Practice Tips for Advising Same-sex Couples about Pre-nuptial Agreements

After the United States Supreme Court decision in Windsor one year ago, no one anticipated the rapid extension of marriage rights to same-sex couples now sweeping the country. Same-sex couples throughout the United States are asking themselves whether they should marry and, if so, how will marriage impact the existing rules that they established for their relationship.

Many of these couples will turn to lawyers to comprehend the implications of marriage and whether they need to sign a pre-nuptial agreement.

A lot of the issues in a pre-nuptial agreement for a same-sex couple will be similar to a pre-nuptial agreement for a different sex couple. But, there are other factors and specific issues to consider when advising same-sex couples.

The typical client seeking preparation of a pre-nuptial agreement is entering into a relationship with a new spouse. In contrast, a same-sex couple talking to an attorney about a pre-nuptial agreement has probably been living together for years, if not decades.

Since the institution of marriage and its related benefits and burdens were unavailable to them, same-sex couples fashioned their own financial agreements. Getting married requires that those arrangements be re-examined and redefined within the institution of marriage or by explicit avoidance of those rules through a pre-nuptial agreement.

To give proper advice, a lawyer needs to examine the past financial history of the couple, review how assets are titled, look at birth certificates and adoption orders for their children and any legal documents which concern a formalization of their relationship. For example, are both adults the legal parents of the children? Should real estate previously titled in some other form be retitled as tenants by the entirety? What about retirement account and life insurance beneficiary designations?

During the evolution of state sanctioned relationship recognition for same-sex couples, individual states created a variety of relationships for these couples which are less than marriage. In addition to these state sanctioned forms of relationships, there are municipal and county registries and employer sponsored domestic partnership statements.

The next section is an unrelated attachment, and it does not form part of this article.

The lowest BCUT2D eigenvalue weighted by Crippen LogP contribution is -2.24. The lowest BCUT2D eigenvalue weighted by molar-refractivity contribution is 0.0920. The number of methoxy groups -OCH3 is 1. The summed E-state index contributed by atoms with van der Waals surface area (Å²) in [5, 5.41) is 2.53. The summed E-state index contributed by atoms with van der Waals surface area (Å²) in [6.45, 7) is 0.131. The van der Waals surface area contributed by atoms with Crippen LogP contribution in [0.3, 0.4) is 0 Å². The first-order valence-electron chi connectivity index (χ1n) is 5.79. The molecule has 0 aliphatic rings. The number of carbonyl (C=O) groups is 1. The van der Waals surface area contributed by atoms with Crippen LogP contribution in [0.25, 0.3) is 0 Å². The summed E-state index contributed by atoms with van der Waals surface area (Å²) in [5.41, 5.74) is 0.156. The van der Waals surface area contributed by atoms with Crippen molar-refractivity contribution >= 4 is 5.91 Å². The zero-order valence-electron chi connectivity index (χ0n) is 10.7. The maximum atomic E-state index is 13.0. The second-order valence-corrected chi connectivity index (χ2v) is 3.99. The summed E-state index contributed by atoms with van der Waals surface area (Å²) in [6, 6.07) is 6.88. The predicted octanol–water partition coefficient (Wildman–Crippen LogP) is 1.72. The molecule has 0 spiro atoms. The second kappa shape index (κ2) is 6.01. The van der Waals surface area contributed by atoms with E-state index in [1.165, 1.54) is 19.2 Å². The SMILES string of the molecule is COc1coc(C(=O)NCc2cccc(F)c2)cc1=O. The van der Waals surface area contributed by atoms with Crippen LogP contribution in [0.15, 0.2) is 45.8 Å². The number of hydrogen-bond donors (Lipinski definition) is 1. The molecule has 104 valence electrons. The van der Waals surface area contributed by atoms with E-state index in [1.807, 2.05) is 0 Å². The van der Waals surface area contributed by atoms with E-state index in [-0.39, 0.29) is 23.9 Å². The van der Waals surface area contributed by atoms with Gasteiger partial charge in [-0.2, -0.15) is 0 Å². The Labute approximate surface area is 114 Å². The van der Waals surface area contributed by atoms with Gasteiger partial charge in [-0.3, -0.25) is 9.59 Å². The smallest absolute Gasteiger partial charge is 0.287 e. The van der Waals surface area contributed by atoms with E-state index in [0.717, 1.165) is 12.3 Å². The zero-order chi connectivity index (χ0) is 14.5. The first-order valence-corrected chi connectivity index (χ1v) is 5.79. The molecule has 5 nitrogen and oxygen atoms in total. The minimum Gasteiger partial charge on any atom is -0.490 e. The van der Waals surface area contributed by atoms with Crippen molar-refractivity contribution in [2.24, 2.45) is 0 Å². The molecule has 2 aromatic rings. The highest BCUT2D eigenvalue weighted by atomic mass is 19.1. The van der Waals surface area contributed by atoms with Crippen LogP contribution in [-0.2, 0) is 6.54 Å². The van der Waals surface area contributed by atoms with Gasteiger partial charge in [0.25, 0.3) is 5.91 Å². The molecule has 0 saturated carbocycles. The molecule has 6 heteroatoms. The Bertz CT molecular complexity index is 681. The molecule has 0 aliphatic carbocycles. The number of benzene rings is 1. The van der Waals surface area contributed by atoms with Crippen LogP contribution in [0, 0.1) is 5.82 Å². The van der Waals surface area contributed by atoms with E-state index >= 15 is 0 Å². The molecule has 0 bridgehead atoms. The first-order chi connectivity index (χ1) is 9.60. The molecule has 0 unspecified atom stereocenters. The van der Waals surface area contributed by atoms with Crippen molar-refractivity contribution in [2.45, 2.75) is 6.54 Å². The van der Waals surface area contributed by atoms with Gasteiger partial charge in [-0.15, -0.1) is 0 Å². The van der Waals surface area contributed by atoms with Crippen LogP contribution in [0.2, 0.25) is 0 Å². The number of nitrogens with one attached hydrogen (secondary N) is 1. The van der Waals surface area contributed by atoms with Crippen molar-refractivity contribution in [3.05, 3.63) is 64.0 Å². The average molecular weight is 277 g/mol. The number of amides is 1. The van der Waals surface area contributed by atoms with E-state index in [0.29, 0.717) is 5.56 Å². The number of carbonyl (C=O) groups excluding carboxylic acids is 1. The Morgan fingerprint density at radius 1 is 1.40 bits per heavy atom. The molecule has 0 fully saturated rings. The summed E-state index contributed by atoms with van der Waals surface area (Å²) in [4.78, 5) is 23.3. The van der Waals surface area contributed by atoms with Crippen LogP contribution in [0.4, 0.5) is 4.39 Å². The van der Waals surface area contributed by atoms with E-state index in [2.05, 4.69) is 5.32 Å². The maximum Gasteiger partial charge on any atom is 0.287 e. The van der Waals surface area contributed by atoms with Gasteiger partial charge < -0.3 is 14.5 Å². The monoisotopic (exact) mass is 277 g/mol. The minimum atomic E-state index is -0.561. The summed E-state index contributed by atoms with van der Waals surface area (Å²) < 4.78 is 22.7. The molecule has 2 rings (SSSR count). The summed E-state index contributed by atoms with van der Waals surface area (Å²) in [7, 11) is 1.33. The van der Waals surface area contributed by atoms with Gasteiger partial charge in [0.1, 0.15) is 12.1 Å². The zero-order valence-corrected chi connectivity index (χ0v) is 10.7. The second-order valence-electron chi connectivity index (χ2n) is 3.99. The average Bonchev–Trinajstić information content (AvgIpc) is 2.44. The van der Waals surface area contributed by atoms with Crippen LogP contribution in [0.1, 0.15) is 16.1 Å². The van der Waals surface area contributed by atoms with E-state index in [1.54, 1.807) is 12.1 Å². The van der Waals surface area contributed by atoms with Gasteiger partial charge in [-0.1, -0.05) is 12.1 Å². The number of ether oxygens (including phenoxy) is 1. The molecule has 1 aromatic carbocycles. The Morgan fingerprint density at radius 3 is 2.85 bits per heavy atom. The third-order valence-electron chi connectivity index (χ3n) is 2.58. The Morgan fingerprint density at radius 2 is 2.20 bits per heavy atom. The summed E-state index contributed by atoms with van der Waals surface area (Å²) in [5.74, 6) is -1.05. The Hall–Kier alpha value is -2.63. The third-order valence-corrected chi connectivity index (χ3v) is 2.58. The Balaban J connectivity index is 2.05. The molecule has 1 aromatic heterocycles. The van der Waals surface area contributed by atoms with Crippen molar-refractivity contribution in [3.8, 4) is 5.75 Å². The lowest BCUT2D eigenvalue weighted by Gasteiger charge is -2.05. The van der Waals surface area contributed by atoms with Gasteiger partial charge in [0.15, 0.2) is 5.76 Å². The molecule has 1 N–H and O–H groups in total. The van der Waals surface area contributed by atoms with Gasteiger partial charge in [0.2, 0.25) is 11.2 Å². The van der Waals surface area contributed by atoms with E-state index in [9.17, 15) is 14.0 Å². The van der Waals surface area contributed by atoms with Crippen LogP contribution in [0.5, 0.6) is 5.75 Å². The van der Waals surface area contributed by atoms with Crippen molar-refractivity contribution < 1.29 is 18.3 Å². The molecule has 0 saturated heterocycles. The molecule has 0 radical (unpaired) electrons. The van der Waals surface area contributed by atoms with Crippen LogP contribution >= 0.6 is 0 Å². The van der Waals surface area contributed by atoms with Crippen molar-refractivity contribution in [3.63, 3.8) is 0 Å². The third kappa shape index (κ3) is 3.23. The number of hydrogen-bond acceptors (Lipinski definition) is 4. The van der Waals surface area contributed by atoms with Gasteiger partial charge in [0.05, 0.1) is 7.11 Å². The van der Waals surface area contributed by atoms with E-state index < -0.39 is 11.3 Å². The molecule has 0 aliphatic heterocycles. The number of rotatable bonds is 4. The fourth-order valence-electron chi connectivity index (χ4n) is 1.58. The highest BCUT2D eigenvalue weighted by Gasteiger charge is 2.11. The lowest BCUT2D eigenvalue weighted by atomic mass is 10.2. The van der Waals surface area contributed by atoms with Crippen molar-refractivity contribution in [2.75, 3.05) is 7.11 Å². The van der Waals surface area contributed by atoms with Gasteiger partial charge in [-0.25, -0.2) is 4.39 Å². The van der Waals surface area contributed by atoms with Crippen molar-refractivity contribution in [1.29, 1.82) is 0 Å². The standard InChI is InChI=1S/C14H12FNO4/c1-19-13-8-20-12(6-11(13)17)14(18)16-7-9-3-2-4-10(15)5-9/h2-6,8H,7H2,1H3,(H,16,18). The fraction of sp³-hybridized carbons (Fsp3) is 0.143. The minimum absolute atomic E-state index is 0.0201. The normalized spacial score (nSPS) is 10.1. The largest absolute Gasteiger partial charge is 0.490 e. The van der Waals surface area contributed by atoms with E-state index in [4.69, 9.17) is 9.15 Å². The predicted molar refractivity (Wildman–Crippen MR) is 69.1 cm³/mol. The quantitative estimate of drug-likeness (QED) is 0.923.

Given the uncertain legal status of these non-marital relationships, often when a same-sex couple broke up they did not think it necessary to fulfill any legal formalities to have these relationships terminated. As a result, a lawyer needs to question the clients whether they entered into a domestic partnership or civil union with the person they are about to marry or with someone else. Clearly, before getting married, it is imperative to terminate any prior legal relationships with former partners.

Also an attorney must investigate whether the couple now considering marriage ever signed an agreement between themselves memorializing their financial arrangements, particularly if done before entering into a domestic partnership or civil union. If so, the lawyer needs to ascertain whether that prior agreement remains valid or will be voided by a subsequent marriage.

Although the right for same-sex couples to marry is being extended state by state, there are still many states which do not recognize such marriages. Therefore, it is mandatory that any pre-nuptial agreement for a same-sex couple specify a choice of laws for which state’s laws will be used to interpret and enforce the agreement. A pre-nuptial agreement should state that even if the couple moves to a state which refuses to recognize their marriage, the agreement shall still be valid and shall be subject to the laws of a particular jurisdiction which recognizes that marriage.

Despite living in a state which will not recognize their marriage, some same-sex couples still plan to get married in a state where those marriages are allowed and then return to their home state. In preparing a pre-nuptial agreement, should they consult lawyers in their home state or in the state where the marriage will be celebrated? The best answer is that they should consult attorneys in both states. The lawyers need to craft specific language which covers this situation with the understanding that at some point the home state of this couple may recognize their marriage.

As the laws about same-sex marriage continue to evolve, practitioners need to stay abreast of legal developments and be nimble and flexible to adjust to the changes. Even if there is marriage equality nationwide within the next year, same-sex couples considering marriage will still need to consider these same issues.

More by | Bill Singer Bill Singer , Law.com Contributor
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